WA is losing some of its best creative talent to the Eastern States. Wouldn’t have anything to do with its conservatism and tendency to say NO to everything would it? It all started when CY O’Connor experienced the worst of the nay sayers and ended up topping himself before his great project was fully realized. Things really haven’t changed much since then. Saying NO to DLS although not representative of this conservative tendency is yet another example of WA’s fear of change. Hell, maybe when the UK and Australia are finally republics, WA will establish it’s own monarchy with Charles as the first king. Wouldn’t surprise me.

  • Mike D says:

    Perth has around 17/18 minutes of DLS year round due to its longitude.

    As one of the many who enjoy outdoor activity in the cool of the early morning, I will be very pleased if DLS is cancelled. This preference has nothing to with “conservatism” or “monarchistic tendencies”, nor the longevity of curtains or synchronicity with Sydney / Melbourne; it’s simply a personal preference based on the Perth climate.

    If DLS gets a yes vote, I’ll live with it, and maybe get stronger lights for my bike.

    FYI, just in case you think the above means my knuckles scrape the ground, I was there for the premier of XenDen, and I am familiar with the work of eric Dolphy and bennie Maupin.

  • alexmillier says:

    Good to hear from you Mike. I agree. It is a personal preference and you’re absolutely right to point out that I’m drawing a long bow about connecting daylight saving with conservatism and monarchists. I was trying to be provocative 😉 It’s also nice to have an articulate response to this question for a change.

    Take care on the roads. Perth drivers have a serious attitude problem towards two wheeled or pedestrian travellers.


  • alexmillier says:

    Update. Colin Barnett’s now decided to vote for daylight saving in the affirmative as “although it doesn’t really suit him he can see the benefits for others”.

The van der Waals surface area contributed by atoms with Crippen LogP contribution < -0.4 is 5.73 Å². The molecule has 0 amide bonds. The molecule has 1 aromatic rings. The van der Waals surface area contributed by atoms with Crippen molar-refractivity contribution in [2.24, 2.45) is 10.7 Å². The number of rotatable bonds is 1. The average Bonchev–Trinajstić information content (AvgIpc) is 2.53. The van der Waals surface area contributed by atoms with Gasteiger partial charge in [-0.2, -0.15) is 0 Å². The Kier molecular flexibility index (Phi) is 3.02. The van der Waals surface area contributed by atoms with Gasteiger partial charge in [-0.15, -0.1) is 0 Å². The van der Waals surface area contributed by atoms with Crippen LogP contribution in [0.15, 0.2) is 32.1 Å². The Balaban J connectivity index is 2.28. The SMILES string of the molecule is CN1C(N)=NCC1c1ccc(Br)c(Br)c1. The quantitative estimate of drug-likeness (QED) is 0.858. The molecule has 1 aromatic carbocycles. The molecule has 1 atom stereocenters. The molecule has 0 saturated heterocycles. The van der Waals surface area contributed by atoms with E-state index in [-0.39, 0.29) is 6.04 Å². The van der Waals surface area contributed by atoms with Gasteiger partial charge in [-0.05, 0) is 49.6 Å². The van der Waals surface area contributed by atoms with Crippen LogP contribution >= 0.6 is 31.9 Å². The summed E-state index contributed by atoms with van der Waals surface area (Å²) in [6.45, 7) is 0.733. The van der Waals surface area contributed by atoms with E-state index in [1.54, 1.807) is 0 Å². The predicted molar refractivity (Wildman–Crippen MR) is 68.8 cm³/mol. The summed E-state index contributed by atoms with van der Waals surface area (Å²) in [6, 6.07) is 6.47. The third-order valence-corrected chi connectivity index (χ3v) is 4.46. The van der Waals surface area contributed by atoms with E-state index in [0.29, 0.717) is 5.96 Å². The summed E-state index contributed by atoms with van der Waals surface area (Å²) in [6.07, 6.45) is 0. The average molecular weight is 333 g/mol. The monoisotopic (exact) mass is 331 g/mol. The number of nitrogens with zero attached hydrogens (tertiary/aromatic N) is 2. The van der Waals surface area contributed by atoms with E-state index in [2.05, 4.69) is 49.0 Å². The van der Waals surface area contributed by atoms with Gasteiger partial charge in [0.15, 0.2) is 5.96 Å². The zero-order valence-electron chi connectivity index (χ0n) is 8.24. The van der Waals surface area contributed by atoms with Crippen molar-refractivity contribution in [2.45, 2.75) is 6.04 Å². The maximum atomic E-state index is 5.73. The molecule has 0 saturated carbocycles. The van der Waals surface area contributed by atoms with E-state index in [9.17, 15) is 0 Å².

• Brad says:

    Hey Alex,

    I’m going to have to side with Mike D here and for mostly the same reasons. For every study out there about the health benefits attributed to people exercising more due to DLS, there’ll be another study showing the increased benefit to exercising first thing in the morning, something alot of people find that much harder to do with the introduction of DLS (particularly Feb/March).

    My partner and I like to walk our dogs before work as not only is it better for us (good kick start), it is also better for them as they can work off some of the energy and relax more during the day while they’re alone. While it doesn’t stop us, when you wake up at 6am to take them out and it’s still dark right up until 7, it really makes me want to give Matt Birney a good kick in the teeth.

    The other thing consistently overlooked when talking about how it makes it easier for trade with the Eastern States is that our biggest trading partner, China, shares the same timezone. Also, while daylight saving levels us up to Tokyo time, this doesn’t really matter because so many of the Japanese don’t start work until 9am and work right through until 10pm or later.

    Lastly, while I’m aware this is harped on about, this will be the FOURTH referendum! How many other topics/issues would you as a taxpayer be happy for a government to spend millions of dollars on to ask us four separate times, especially when the first three were the same result?



    P.S. will have to catch up for a burger again soon…

  • alexmillier says:

    Thanks for that perspective Brad. Ultimately it boils down to personal life choices balanced with the greater good. That’s what living in a democracy is all about.